Canadian Science News

Clue to origins of life in Sudbury, Ontario
Scientists have discovered a possible clue to the origins of life. A “team headed by Dublin’s Trinity College in Ireland have found geological clues in Sudbury, Ont. that may help unlock more secrets of life’s origins.”

PhD student Edel O’Sullivan studied the Sudbury crater to understand it. The meteor impact was from 1.8 billion years ago. The research team studied the crater and extracted samples to “view chemistry sequences” within the geology of the region, and it is believed that the impact may create local conditions that allow for new life to form.

O’Sullivan hopes other scientists ? biologists, geneticists and environmentalists ? notice the work on the crater. O’Sullivan said, “there’s a really, really strong interest in the origin of life.”

Body Worlds coupling specimen 1st city in Canada is Calgary
Body Worlds will present its first human specimens coupled together in Calgary. That will be the first city in Canada for the display. The cadavers are preserved through plastination, which is a process where water and fat is replaced by certain kinds of plastics, preventing decay and odor.

Body Worlds has visited over 100 cities. The coupling specimen is part of a collection human health and wellness called Body Worlds Vital. According to Ali White, Telus Spark staff, the bodies came as a surprise.

Museums don’t get lists with too many details about the incoming specimens. The Calgary coupling specimens do not feature a “fully erect penis,” but the women is gently stroking the man’s cheek while the “pair are embracing.”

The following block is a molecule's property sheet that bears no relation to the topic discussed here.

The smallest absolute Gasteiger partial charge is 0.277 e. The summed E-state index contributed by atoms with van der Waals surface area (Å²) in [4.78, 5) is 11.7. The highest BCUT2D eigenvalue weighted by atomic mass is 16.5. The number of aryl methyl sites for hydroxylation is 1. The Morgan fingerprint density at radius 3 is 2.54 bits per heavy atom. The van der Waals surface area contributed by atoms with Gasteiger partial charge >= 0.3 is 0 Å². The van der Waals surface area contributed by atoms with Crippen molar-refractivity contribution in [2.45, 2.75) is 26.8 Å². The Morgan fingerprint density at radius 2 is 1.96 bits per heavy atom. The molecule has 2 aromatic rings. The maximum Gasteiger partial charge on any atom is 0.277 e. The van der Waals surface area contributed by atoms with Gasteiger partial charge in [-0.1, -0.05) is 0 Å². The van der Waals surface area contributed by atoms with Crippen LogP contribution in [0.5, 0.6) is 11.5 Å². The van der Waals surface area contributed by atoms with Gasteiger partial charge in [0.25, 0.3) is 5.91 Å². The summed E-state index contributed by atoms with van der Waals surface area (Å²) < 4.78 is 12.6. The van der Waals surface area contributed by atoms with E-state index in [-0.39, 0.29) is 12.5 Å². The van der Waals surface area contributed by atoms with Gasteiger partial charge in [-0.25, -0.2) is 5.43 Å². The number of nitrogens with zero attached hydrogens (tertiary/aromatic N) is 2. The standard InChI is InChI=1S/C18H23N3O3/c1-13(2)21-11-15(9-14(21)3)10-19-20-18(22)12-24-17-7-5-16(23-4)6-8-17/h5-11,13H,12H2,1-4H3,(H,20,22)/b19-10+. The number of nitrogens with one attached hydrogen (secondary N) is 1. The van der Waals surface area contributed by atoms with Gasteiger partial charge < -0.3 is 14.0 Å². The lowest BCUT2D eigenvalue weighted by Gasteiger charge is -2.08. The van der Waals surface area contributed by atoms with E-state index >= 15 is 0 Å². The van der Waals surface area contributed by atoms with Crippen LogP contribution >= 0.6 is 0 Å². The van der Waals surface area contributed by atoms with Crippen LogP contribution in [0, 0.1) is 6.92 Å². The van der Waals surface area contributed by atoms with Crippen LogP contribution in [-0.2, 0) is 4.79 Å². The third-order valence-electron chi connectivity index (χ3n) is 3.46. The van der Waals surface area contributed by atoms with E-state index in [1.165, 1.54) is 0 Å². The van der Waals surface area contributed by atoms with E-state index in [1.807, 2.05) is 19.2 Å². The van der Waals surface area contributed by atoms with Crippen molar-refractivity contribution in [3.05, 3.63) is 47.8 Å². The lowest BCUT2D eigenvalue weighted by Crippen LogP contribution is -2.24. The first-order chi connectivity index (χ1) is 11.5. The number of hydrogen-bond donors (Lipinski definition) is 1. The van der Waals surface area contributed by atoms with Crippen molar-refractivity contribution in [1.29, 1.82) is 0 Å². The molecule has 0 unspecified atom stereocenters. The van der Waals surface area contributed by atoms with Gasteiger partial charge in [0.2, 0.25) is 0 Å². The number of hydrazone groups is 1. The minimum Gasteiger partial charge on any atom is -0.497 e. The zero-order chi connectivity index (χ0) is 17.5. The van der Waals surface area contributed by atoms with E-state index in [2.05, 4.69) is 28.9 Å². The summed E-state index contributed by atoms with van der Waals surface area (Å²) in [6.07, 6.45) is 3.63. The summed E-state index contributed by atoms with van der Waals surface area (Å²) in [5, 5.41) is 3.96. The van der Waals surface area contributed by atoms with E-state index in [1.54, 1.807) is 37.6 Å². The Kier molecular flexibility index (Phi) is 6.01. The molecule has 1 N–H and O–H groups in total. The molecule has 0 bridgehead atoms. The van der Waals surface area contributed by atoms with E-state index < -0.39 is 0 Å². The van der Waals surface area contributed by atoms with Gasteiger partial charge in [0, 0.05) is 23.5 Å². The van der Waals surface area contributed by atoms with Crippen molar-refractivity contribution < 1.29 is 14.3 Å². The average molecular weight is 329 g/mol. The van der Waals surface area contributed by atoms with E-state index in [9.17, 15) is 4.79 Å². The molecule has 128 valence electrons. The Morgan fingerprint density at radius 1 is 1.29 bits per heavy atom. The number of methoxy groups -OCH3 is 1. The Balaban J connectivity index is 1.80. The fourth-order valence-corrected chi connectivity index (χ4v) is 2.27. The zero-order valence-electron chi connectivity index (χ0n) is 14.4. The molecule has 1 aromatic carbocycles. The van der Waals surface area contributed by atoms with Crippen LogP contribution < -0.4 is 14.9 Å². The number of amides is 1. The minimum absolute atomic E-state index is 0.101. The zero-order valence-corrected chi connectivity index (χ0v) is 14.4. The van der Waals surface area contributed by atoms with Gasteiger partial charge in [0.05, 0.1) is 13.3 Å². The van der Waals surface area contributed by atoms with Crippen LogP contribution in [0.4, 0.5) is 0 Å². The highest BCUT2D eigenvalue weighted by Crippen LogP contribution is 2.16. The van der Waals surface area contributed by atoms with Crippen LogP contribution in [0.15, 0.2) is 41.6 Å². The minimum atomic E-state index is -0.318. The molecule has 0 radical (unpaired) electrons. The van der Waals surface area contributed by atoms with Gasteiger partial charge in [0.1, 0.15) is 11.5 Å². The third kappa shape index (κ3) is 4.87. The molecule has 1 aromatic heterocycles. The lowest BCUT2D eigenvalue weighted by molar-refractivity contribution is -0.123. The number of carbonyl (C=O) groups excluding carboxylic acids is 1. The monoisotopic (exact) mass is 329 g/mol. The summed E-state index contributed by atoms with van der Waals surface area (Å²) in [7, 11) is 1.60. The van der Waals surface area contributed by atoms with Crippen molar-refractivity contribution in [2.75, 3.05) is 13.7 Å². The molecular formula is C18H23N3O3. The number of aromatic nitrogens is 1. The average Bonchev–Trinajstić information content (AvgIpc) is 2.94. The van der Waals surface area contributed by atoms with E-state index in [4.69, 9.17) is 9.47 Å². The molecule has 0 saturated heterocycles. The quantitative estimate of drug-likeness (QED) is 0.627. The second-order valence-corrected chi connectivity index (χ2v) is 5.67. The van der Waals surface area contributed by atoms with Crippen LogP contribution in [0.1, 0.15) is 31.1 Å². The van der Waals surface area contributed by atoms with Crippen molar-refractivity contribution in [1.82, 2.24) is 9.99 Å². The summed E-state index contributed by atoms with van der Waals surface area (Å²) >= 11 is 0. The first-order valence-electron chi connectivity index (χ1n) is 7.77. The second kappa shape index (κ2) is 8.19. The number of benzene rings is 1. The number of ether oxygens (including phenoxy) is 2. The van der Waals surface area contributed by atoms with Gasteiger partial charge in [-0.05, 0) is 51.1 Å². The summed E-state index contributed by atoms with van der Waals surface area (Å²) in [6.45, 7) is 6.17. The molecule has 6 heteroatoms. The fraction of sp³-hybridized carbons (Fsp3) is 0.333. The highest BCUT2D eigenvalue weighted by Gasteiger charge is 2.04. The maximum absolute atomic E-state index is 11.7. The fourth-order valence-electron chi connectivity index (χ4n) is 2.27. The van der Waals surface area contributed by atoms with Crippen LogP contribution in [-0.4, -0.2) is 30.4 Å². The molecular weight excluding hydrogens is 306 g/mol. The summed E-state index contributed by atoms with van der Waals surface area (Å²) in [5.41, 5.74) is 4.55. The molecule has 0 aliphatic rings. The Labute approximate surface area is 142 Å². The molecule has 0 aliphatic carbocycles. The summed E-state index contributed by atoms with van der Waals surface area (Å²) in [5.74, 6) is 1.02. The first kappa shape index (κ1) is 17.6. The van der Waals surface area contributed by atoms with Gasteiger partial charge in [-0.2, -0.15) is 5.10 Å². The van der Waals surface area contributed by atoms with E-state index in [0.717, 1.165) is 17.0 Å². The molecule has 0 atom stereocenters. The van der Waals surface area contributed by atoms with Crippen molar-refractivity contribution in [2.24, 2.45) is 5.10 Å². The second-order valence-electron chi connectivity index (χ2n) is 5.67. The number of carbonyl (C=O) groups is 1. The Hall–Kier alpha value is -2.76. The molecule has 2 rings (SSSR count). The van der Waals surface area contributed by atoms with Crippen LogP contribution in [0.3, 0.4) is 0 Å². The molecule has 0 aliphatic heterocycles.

Climate Change/Global Warming and agricultural emissions
Bob McDonald of the CBC reported that to tackle climate change/global warming the focus needs to be on agriculture. According to Natasha Gilbert, agricultural emissions account for 1/3 of the world’s greenhouse gas emissions.

According to McDonald, we need to reduce greenhouse emissions while increasing production because there are “more and more mouths to feed.” He says, ” the demands on food production are rising, and the world is not making any more land.”

A native British Columbian, Scott Douglas Jacobsen is an AU undergrad and AUSU Councillor. He researches and runs In-Sight: Independent Interview-Based Journal, and In-Sight Publishing.

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